Christian program matches leftover embryos with infertile couples

(Reuters Health) - - In 1997, when Nightlight Christian Adoptions realized that thousands of human embryos were being stored in fertility clinics, the group began to connect couples who produced the embryos with couples who could not conceive.

The pairings bore more than 500 babies, and a few of those children have met the women and men whose genetic material they carry. This summer, Snowflakes, Nightlight’s embryo-matching offshoot, will mark its 20th anniversary at a picnic celebration with embryo providers, recipients and their children.

In a new study, British researchers got a sneak peak at what members of these ultramodern families might experience when they meet in person for the first time.

The researchers spoke by email with 17 embryo providers, mostly women had had leftover embryos following in vitro fertilization, and 28 recipients who had 43 children, about their unfolding relationships.

The report in Human Reproduction explores what the study participants view as the advantages and disadvantages of communicating openly with one another.

“Some of them created these amazing families. Then, of course, these are like all human relationships, some you maintain and flourish, and others don’t,” said lead author Lucy Frith, a bioethicist at the University of Liverpool in England.

Frith and her colleagues found that embryo providers and recipients who were in touch with one another and their children generally perceived the contact as positive.

“The contact helped alleviate their potential misgivings,” Frith said in a phone interview.

“Different families will want to approach it in different ways,” she said. “It’s part of the evolution of seeing reproductive technologies of creating families and families having biographies, rather than just a medical technique.”

The biggest challenges for couples on both sides of the experience concerned fears about maintaining boundaries and overcoming the challenges of geographic distance, the study found. Concerns about who would act as the parents turned out to be more imagined than real.

“Everyone saw the recipients as the parents,” Frith said. “The recipients were the parents, and the donors were involved as the recipients wanted them to be involved.”

The embryo providers were more like distant relatives, extended family they see at most a few times a year, she said.

“The only negative I can think of is imaginary, at this point at least, and that is a worry over being scrutinized or criticized by the genetic parent,” a recipient mother wrote.

One study participant wrote of the child born of the embryo she provided: “We plan to be a part of her life forever. Not knowing leaves too much for the mind to ponder.”

A recipient mother who was initially reluctant to be in touch with the provider couple described their relationship “a huge blessing.”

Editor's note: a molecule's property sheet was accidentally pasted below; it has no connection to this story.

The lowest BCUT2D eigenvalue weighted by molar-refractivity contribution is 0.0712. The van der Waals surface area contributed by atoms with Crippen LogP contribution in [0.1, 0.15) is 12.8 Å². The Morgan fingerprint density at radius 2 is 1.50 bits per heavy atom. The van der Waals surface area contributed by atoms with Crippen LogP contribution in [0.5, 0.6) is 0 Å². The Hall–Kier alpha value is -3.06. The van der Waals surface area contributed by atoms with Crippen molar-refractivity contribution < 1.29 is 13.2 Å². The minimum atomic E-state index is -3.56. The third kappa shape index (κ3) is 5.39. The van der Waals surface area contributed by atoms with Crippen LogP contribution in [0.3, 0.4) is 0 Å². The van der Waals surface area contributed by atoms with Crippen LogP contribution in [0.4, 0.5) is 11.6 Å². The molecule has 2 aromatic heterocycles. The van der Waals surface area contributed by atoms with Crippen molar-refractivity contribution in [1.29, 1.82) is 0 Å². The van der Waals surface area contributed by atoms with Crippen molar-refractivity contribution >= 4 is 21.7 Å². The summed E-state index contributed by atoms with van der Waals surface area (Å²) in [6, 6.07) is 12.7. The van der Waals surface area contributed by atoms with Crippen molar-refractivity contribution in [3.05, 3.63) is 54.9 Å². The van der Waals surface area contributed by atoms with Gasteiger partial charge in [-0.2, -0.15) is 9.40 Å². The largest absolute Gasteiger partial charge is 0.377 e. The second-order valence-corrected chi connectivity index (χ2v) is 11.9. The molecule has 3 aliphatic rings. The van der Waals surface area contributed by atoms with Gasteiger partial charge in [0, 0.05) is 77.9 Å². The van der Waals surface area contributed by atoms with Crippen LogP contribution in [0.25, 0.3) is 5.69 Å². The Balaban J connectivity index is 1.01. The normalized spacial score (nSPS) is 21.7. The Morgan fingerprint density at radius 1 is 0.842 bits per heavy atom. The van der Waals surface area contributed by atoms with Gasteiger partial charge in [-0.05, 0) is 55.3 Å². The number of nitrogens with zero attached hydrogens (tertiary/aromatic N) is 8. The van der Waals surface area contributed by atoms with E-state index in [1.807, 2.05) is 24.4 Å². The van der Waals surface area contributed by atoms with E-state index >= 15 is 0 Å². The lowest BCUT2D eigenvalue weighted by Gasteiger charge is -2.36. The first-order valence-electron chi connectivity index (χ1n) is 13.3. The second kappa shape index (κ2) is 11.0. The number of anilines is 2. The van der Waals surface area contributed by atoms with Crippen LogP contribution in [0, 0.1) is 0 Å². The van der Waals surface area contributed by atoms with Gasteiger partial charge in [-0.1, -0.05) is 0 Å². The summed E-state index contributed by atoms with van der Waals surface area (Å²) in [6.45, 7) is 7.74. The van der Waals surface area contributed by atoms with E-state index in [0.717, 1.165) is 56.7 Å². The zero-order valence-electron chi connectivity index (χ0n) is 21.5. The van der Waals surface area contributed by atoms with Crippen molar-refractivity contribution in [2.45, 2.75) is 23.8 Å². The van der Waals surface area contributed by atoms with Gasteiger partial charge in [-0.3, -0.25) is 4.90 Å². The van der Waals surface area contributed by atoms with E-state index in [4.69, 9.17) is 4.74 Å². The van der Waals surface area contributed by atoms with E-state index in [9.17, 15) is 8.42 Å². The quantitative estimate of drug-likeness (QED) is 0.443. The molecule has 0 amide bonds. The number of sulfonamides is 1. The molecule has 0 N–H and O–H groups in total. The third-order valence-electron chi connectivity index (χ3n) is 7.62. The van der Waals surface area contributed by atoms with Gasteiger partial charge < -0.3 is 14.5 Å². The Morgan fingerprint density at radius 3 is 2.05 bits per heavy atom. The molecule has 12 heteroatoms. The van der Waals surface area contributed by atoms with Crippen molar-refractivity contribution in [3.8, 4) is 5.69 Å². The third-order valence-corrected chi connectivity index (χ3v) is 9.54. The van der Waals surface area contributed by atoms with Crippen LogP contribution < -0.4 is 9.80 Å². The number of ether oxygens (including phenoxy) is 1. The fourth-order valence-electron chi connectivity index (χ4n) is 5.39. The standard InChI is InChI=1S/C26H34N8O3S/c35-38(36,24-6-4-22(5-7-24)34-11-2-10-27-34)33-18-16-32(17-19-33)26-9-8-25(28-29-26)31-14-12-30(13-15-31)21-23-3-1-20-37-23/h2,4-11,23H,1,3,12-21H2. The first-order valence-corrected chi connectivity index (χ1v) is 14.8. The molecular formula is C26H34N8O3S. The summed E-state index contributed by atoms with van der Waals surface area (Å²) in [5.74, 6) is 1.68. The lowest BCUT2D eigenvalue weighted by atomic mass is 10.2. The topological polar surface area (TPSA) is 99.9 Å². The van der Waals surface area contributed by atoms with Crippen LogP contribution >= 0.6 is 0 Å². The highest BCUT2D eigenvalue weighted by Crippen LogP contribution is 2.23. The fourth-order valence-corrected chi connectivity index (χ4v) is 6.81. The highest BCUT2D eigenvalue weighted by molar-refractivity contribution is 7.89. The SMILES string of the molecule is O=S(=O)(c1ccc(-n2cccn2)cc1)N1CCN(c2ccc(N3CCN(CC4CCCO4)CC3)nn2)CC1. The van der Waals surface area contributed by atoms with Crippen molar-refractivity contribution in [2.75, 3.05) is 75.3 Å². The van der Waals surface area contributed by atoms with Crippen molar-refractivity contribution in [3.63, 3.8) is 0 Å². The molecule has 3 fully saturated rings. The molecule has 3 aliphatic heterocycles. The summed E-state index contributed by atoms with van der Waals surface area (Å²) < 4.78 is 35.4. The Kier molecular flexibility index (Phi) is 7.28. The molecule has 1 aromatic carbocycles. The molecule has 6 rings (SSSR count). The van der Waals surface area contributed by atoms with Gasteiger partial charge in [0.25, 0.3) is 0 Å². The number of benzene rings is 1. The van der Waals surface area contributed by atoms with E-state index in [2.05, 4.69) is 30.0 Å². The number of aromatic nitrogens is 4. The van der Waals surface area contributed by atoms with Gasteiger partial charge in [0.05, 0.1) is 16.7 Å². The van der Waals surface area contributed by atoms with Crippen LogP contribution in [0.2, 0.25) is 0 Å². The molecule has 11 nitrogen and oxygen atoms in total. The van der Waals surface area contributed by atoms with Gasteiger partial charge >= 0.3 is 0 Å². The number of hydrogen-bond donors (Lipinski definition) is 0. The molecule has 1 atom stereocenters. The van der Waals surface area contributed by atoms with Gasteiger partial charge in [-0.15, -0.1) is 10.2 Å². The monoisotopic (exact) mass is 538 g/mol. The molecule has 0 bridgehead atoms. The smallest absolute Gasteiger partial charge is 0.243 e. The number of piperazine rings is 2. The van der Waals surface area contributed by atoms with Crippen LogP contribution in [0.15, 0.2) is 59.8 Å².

“Not only were we given our daughter, but a whole family too, two families actually, or one big family!” she wrote.

The Snowflakes program calls the process of matching providers with recipients “embryo adoption,” but an ethics committee of the American Society for Reproductive Medicine describes the term as “misleading” because it confers full legal status onto an embryo. The committee instead uses the term “embryo donation.”

Snowflakes encourages its program participants to keep the lines of communication open with any children born from its matches.

All of its participants agreed to create the opportunity for their children to be able to initiate contact when they were older and if they so desired. Thirty of the children in the study were 5 years old or younger, 12 were 6 to 11 years old, and one was 12 to 17.

Lauri Pasch, a psychologist at the University of California, San Francisco Center for Reproductive Health, commended the Snowflakes program for its emphasis on fostering open communication between children and their biological parents. But Pasch, who was not involved in the study, said she views the service as discriminatory because it only places embryos with married, heterosexual couples.

Still Pasch welcomed the findings that contact between the families was neutral to very positive. “And the challenges they’re facing are relatively small and manageable, and that’s good news, comforting to another family that’s thinking about doing this,” she said in a phone interview.

“Very clearly someone should not donate their embryos if they never want to have contact with the child that’s born from them,” she said. “If in the future the child wants to have contact, it’s going to be difficult for the child if it’s not an option.”

The vast majority of Snowflakes participants communicate with one another, but less than 10 percent have met in person to date, said Kimberly Tyson, a spokeswoman for the group.

Snowflakes charges an $8,000 agency fee, Tyson said. In 2011, she counted 620,000 embryos left over from in vitro fertilization in storage in the U.S.

Embryo donation for family building was first reported in 1983, the authors write.

SOURCE: Human Reproduction, online March 8, 2017.